Concord revisited with ‘Little Women’

Five years ago, I took a New England road trip with my cousin. It was a major endeavour for me coming from Western Canada, over 2,500 miles away. The photos here were taken during the road trip that fall. We began our drive across three States starting from Wayland, MA. Nearby Concord was our first point of interest. This is where Louisa May Alcott grew up and later transposed her real life family onto the page to write Little Women.

Thanks to writer/director Greta Gerwig’s adaptation, fond memories flash back as I watch the New England scenery captured so beautifully on screen. One of the memorable scenes is the panoramic autumn hillside in which Laurie made his failed attempt proposing to Jo. Another one was the Christmas morning breakfast give-away as Marmee led the girls to exercise love-in-action.

CONCORD, MA

A major attraction in Concord is Orchard House where Louisa May Alcott wrote Little Women. The Alcott family owned Orchard House from 1857 to 1884, within which period all four Alcott girls Anna, Louisa, Lizzie and May had their most influential growing up years. The house is now a museum:

Sign

The rooms and furniture, Louisa’s (Jo) writing desk, the costume and props the girls made for their plays, Anna’s (Meg) wedding gown, and all of May’s (Amy) original paintings on the walls of her room are preserved inside the Orchard House Museum:

The Orchard House Museum

Louisa transposed her family onto the page, creating parallel characters in the March household. In the Little Women Garden, the March sisters had their own flower bed, each planted their section according to their taste or maybe, character. Here’s from the quote on the sign indicating their choices:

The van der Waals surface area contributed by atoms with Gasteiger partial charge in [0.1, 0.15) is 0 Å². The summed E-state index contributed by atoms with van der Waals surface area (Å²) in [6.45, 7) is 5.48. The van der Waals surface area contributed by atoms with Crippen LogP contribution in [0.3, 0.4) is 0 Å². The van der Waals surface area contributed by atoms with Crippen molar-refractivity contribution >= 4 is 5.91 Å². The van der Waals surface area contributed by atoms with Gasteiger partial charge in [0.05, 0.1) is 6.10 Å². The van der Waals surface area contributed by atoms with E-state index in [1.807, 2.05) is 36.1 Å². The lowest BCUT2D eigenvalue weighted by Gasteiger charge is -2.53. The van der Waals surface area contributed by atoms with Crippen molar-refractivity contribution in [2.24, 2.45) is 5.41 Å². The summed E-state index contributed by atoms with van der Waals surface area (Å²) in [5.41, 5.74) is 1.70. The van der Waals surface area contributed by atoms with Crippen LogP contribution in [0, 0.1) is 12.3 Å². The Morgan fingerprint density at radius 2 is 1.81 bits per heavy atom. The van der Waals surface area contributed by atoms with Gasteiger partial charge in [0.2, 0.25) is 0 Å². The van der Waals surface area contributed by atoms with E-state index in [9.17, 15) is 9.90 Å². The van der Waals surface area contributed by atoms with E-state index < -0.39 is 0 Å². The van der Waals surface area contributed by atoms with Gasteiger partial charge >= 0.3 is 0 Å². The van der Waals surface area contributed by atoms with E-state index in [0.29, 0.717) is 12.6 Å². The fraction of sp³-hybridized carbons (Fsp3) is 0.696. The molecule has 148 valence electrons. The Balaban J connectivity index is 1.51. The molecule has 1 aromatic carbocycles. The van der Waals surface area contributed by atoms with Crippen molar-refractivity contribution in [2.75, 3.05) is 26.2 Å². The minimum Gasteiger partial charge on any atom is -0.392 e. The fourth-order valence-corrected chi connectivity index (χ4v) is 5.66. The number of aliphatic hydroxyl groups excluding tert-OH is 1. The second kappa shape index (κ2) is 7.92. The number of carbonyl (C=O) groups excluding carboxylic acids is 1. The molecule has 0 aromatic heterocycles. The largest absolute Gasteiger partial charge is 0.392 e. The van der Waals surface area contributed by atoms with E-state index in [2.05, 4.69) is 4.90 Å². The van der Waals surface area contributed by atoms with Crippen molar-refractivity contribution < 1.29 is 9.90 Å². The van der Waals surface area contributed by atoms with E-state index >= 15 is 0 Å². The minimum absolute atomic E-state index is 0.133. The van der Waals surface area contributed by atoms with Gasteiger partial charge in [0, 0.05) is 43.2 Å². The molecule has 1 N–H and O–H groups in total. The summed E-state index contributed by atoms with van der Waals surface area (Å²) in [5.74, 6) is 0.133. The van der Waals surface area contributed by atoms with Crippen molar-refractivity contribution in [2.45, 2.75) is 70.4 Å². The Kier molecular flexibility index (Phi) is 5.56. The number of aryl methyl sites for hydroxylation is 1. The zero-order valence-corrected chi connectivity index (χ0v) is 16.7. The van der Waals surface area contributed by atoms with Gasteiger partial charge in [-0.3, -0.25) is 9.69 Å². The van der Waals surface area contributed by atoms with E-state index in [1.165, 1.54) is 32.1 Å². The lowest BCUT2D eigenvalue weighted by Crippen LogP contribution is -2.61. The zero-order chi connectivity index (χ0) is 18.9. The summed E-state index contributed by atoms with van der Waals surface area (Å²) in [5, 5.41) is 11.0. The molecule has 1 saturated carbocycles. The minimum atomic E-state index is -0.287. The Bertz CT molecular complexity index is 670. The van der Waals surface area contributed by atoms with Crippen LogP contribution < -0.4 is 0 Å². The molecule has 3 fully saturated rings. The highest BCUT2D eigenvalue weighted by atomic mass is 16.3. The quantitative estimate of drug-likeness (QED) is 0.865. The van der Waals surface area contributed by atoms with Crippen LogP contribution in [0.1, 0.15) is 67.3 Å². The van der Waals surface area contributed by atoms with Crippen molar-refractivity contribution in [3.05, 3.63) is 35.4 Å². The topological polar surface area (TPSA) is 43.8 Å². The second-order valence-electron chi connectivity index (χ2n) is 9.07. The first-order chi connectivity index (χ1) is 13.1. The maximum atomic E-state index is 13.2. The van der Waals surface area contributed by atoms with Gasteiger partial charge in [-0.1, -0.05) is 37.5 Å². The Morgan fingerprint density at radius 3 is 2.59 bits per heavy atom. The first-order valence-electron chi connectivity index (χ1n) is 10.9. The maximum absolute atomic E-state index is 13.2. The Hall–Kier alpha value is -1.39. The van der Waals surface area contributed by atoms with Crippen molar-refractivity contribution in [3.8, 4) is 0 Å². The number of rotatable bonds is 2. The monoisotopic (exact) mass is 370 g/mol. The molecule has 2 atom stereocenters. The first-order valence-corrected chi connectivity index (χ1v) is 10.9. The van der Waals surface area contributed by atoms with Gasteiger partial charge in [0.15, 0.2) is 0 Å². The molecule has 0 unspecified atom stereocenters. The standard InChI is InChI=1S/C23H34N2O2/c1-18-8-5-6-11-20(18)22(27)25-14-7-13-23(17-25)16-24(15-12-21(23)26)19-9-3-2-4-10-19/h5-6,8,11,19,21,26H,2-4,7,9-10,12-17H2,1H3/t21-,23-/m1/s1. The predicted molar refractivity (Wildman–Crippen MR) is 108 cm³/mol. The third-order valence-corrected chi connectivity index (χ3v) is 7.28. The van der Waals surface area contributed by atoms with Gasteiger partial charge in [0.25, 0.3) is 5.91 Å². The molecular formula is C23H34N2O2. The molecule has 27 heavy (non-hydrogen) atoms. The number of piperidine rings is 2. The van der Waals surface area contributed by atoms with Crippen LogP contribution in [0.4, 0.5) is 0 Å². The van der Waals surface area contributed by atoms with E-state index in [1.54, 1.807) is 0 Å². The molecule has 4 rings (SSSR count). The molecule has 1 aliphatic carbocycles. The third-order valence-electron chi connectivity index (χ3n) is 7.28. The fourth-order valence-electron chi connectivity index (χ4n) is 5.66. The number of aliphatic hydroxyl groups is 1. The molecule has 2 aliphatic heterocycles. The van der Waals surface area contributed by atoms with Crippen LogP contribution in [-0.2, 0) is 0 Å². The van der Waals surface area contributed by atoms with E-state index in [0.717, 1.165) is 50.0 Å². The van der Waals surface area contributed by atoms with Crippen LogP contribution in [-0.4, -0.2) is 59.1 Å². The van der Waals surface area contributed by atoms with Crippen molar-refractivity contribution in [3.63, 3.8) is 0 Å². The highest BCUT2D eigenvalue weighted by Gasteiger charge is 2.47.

Meg – roses and heliotrope, myrtle, and a little orange tree
Jo – never alike two seasons, for she was always trying experiments
Beth – old-fashioned fragrant flowers, sweet peas and mignonette, larkspur, pinks, pansies, southernwood, with chickweed for birds and catnip for the pussies.
Amy – honeysuckle and morning-glories hanging their colored horns and bells in graceful wreaths all over it, tall white lilies, delicate ferns, and as many brilliant, picturesque plants.

The Garden

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Here’s the issue many have questioned: Did Greta Gerwig alter the Little Women characters to appeal to modern day viewers, or, is she merely revealing Louisa May Alcott’s true image?

From Orchard House we went to visit the Concord Museum. Among plaques presenting some of Concord’s famous residents is this one of Louisa May Alcott. The quote on there comes from a letter Louisa wrote dated November 29, 1856:

I think I shall come out right, and prove that though an Alcott I can support myself. I like the independent feeling, and though not an easy life, it is a free one, and I enjoy it. I can’t do much with my hands; so I will make a battering-ram of my head and make a way through this rough-and-tumble world…

 

LMA

The Alcott parents, Bronson and Abigail were abolitionists and environmentalists. Bronson was the first teacher in Boston to admit a black student to his class despite protests from white parents who threatened either the black student go or they go. Bronson’s school was left with very few students consequently as he insisted his stance.

But his educational ideals must have been embraced by students as Bronson introduced the idea of raising their hands to speak in class, and he was the one who invented recess in school. There you go for a Jeopardy question.

Louisa’s mother Abigail was one of the first social workers in Boston, and was active in Women’s rights. She’d said, “I will go to the polls before I die if my daughters had to carry me there.”

The Alcott’s close friends and neighbours included prominent intellectuals and writers of the day: Emerson, Thoreau, Hawthorne. They made frequent, mutual visits, and had personal influence on Louisa’s formation and writing.

Down the road from the Alcott’s was Emerson’s home. Emerson had helped the financially strapped Bronson with acquiring Orchard House:

Emerson's Home